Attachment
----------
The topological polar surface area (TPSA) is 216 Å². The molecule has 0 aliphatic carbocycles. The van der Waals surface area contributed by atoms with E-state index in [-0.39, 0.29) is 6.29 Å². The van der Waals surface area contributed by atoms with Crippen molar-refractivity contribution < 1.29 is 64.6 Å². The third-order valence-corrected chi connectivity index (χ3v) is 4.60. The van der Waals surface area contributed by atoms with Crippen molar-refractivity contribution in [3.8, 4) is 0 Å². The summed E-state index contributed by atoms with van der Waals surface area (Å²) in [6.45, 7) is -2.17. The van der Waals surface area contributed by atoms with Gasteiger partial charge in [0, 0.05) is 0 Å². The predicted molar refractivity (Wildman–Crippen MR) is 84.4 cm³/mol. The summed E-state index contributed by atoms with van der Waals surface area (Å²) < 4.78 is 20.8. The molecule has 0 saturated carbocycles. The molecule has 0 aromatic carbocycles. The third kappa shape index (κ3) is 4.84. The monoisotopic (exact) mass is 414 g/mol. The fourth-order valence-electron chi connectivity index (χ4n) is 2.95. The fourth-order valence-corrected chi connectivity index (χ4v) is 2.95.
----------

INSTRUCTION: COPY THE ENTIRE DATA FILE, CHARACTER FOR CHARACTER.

The topological polar surface area (TPSA) is 216 Å². The molecule has 0 aliphatic carbocycles. The van der Waals surface area contributed by atoms with E-state index in [-0.39, 0.29) is 6.29 Å². The van der Waals surface area contributed by atoms with Crippen molar-refractivity contribution < 1.29 is 64.6 Å². The third-order valence-corrected chi connectivity index (χ3v) is 4.60. The van der Waals surface area contributed by atoms with Crippen molar-refractivity contribution in [3.8, 4) is 0 Å². The summed E-state index contributed by atoms with van der Waals surface area (Å²) in [6.45, 7) is -2.17. The van der Waals surface area contributed by atoms with Gasteiger partial charge in [0, 0.05) is 0 Å². The predicted molar refractivity (Wildman–Crippen MR) is 84.4 cm³/mol. The summed E-state index contributed by atoms with van der Waals surface area (Å²) < 4.78 is 20.8. The molecule has 0 saturated carbocycles. The molecule has 0 aromatic carbocycles. The third kappa shape index (κ3) is 4.84. The monoisotopic (exact) mass is 414 g/mol. The fourth-order valence-electron chi connectivity index (χ4n) is 2.95. The fourth-order valence-corrected chi connectivity index (χ4v) is 2.95.